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Enstrophy is an intrinsic feature of turbulent flows, and its transport properties are essential for the understanding of premixed flame-turbulence interaction. The interrelation between the enstrophy transport and flow topologies, which can be assigned to eight categories based on the three invariants of the velocity-gradient tensor, has been analysed here. The enstrophy transport conditional on flow topologies in turbulent premixed flames has been analysed using a Direct Numerical Simulation database representing the corrugated flamelets (CF), thin reaction zones (TRZ) and broken reaction zones (BRZ) combustion regimes. The flame in the CF regime exhibits considerable flame-generated enstrophy, and the dilatation rate and baroclinic torque contributions to the enstrophy transport act as leading order sink and source terms, respectively. Consequently, flow topologies associated with positive dilatation rate values, contribute significantly to the enstrophy transport in the CF regime. By contrast, enstrophy decreases from the unburned to the burned gas side for the cases representing the TRZ and BRZ regimes, with diminishing influences of dilatation rate and baroclinic torque. The enstrophy transport in the TRZ and BRZ regimes is governed by the vortex-stretching and viscous dissipation contributions, similar to non-reacting flows, and topologies existing for all values of dilatation rate remain significant contributors.
Turbulent flows are inherently rotational in nature and the extent of this rotation is often quantified in terms of vorticity
Turbulent flows exhibit eight generic canonical local flow configurations underneath an apparently random fluid motion2, 3, and these distinct flow topologies are categorised depending on the values of first, second and third invariants (i.e. P, Q and R, respectively) of the velocity gradient tensor, A ij=u i/x j=S ij+W ij, where the symmetric strain-rate tensor is S ij=0.5(A ij+A ji) and the anti-symmetric rotation rate tensor is W ij=0.5(A ij−A ji). Three eigenvalues of A ij, λ 1, λ 2, and λ 3, are the solutions of the characteristics equation λ 3+Pλ 2+Qλ+R=0 with its invariants P, Q and R as specified below2:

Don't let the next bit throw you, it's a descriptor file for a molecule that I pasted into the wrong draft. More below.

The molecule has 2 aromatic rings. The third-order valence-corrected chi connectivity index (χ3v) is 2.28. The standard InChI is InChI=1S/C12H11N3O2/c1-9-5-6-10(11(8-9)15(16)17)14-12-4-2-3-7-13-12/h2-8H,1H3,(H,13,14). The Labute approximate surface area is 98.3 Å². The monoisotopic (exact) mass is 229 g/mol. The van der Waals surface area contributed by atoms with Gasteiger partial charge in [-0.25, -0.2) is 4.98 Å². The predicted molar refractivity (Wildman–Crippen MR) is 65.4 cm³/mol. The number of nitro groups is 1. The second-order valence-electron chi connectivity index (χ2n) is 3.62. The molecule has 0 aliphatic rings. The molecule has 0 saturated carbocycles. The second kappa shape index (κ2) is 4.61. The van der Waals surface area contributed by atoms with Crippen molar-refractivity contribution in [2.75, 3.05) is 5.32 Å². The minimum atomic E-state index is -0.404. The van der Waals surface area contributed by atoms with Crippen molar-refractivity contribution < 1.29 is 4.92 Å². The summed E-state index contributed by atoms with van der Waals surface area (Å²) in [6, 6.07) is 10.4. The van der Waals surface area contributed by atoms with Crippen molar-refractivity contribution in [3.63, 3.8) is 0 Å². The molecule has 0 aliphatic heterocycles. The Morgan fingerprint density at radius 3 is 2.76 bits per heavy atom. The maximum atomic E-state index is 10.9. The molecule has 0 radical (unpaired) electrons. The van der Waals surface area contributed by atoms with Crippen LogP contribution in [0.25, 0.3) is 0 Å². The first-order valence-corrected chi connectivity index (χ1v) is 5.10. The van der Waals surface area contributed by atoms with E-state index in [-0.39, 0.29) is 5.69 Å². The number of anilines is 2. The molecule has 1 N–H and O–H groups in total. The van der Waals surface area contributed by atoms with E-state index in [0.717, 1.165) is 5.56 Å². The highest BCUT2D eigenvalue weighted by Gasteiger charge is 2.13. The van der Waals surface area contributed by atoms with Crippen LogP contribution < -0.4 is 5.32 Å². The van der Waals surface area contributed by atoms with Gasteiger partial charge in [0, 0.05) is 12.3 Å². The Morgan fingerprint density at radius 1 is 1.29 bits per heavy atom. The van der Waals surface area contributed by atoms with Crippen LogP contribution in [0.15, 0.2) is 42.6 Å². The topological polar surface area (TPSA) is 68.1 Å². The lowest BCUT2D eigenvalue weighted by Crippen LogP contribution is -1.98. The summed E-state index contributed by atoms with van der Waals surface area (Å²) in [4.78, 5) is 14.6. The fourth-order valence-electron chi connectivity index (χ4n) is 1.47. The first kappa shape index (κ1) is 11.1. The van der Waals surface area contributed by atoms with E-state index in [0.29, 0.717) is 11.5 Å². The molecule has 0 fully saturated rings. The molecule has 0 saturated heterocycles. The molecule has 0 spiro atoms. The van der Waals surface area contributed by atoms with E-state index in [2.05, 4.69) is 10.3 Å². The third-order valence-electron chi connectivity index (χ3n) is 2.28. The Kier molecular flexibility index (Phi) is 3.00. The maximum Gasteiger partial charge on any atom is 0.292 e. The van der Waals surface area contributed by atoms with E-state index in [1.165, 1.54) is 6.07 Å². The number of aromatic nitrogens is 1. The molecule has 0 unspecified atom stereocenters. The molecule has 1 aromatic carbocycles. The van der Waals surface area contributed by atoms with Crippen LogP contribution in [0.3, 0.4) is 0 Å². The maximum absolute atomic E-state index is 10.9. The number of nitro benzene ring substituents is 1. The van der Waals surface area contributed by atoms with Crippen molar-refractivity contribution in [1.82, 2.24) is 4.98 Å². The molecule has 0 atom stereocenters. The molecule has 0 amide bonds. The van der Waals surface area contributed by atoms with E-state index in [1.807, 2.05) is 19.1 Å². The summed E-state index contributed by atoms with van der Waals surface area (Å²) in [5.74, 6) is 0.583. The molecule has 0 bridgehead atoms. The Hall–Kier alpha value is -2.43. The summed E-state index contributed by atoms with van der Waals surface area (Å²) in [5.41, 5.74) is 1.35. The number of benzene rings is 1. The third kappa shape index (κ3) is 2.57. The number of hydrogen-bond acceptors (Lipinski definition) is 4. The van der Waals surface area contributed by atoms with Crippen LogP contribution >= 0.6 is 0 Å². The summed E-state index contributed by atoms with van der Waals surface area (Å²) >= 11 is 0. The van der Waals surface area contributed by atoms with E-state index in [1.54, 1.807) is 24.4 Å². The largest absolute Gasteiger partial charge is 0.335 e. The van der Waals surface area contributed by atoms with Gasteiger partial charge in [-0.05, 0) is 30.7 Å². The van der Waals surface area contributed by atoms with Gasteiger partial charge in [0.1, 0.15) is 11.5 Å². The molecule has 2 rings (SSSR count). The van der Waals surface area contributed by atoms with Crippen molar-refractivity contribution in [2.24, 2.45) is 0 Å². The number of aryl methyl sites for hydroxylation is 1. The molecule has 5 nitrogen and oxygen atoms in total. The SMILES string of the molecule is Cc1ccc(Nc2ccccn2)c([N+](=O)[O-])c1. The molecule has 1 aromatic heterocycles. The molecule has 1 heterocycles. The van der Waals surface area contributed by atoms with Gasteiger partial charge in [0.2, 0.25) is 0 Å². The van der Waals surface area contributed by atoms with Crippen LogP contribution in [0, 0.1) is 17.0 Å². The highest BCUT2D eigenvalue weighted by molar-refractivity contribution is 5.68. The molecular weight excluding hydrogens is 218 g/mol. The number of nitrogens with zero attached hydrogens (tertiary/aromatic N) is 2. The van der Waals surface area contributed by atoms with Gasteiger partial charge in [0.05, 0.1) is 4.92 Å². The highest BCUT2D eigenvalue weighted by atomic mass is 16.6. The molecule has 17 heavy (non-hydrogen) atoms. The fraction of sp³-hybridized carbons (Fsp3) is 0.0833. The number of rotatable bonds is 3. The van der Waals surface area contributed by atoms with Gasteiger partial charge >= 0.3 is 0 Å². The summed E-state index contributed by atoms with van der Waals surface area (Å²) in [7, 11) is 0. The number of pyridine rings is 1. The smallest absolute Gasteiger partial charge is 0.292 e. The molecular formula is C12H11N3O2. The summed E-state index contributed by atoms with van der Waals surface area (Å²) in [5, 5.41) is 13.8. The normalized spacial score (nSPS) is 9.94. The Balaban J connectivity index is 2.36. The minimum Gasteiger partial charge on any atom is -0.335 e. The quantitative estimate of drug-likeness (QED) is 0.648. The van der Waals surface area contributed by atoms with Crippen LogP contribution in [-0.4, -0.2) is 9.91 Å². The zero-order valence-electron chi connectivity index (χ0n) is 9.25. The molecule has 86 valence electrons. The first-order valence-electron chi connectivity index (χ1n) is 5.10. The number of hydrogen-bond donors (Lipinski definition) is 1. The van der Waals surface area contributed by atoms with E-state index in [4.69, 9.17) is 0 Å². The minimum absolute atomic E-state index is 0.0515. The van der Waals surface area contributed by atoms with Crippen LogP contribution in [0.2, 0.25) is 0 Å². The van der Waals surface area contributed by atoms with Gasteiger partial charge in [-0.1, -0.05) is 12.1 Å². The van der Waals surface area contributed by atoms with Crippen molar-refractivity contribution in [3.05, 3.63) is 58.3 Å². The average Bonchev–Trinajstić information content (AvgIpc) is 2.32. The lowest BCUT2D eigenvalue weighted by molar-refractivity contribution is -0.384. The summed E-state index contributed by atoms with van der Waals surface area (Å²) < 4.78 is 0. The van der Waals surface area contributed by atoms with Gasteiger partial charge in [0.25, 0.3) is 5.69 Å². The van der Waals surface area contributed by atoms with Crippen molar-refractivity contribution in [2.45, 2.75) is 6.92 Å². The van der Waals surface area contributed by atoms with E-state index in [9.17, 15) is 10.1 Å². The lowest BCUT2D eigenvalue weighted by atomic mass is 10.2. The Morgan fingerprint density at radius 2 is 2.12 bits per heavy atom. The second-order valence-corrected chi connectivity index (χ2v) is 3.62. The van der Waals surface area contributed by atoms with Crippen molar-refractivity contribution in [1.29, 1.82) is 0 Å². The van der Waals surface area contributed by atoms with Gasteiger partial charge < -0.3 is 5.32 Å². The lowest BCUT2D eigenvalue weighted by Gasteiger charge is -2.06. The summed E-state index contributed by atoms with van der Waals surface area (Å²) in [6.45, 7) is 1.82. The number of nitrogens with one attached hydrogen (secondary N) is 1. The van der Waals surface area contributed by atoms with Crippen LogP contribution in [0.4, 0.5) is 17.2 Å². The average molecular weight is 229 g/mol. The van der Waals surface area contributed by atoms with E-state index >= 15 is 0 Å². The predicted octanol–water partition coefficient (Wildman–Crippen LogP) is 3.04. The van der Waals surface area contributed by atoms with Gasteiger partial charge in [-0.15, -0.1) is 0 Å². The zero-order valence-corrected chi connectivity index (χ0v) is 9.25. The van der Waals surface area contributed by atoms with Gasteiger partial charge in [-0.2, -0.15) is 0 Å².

The discriminant, D=[27R
2]/108, of the characteristic equation λ
2+Qλ+R=0 divides the P−Q−R phase-space into two regions: the focal (D>0) and nodal (D<0) topologies2, 3. The A
ij tensor exhibits one real eigenvalue and two complex conjugate eigenvalues for focal topologies, whereas A
ij shows three real eigenvalues for nodal topologies. The surface D = 0 leads to two subsets r
1a and r
1b in P−Q−R phase space which are given by Refs. 2 and 3: r
2)3/2/27 and r
1b = P(Q−2P
2)3/2/27. In the region D>0, A
ij has purely imaginary eigenvalues on the surface r
2, which are given by R=PQ. The surfaces r
1b and r
2, where r
2 is described by PQ−R=0, divide the P−Q−R phase space into eight generic flow topologies, referred to as S1-S8, as shown schematically in Fig. 1
2, 3. To date, a large body of literature4–11 concentrated on the local flow topology distribution from various viewpoints for incompressible fluids where
In turbulent flow, the enstrophy (i.e. Ω=ω i ω i/2 where ω i is the i th component of vorticity) and vorticity fields affect the statistical behaviours of the second and third invariants, Q and R, which in turn affect the distributions of local flow topologies S1–S8. The instantaneous transport equation of Ω=ω i ω i/2 is given by23–30:
The term T I is the vortex-stretching contribution to the enstrophy transport, whereas term T II arises due to misalignment of gradients of density and viscous stresses. The term T III is responsible for molecular diffusion and dissipation of enstrophy due to viscous action, whereas the term T IV signifies the dissipation of enstrophy due to dilatation rate. The term T V is the baroclinic torque term which arises due to misalignment between pressure and density gradients.